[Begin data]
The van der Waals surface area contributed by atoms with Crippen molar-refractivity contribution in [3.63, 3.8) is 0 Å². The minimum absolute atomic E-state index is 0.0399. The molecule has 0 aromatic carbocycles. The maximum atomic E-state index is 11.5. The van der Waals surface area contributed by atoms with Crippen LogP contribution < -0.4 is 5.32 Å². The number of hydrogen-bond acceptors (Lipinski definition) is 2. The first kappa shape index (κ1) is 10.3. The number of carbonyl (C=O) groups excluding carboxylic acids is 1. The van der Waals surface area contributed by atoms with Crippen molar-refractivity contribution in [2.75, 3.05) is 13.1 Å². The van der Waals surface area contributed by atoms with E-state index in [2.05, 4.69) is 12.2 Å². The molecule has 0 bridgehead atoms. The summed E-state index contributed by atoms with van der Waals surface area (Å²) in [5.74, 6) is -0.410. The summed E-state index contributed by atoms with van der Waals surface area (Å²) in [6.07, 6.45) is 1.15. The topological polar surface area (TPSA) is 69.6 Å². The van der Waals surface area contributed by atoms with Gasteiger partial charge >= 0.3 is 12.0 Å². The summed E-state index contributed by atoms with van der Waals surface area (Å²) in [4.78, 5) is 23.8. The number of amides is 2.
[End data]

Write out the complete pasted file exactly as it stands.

The van der Waals surface area contributed by atoms with Crippen molar-refractivity contribution in [3.63, 3.8) is 0 Å². The minimum absolute atomic E-state index is 0.0399. The molecule has 0 aromatic carbocycles. The maximum atomic E-state index is 11.5. The van der Waals surface area contributed by atoms with Crippen LogP contribution < -0.4 is 5.32 Å². The number of hydrogen-bond acceptors (Lipinski definition) is 2. The first kappa shape index (κ1) is 10.3. The number of carbonyl (C=O) groups excluding carboxylic acids is 1. The van der Waals surface area contributed by atoms with Crippen molar-refractivity contribution in [2.75, 3.05) is 13.1 Å². The van der Waals surface area contributed by atoms with E-state index in [2.05, 4.69) is 12.2 Å². The molecule has 0 bridgehead atoms. The summed E-state index contributed by atoms with van der Waals surface area (Å²) in [5.74, 6) is -0.410. The summed E-state index contributed by atoms with van der Waals surface area (Å²) in [6.07, 6.45) is 1.15. The topological polar surface area (TPSA) is 69.6 Å². The van der Waals surface area contributed by atoms with Gasteiger partial charge >= 0.3 is 12.0 Å². The summed E-state index contributed by atoms with van der Waals surface area (Å²) in [4.78, 5) is 23.8. The number of amides is 2.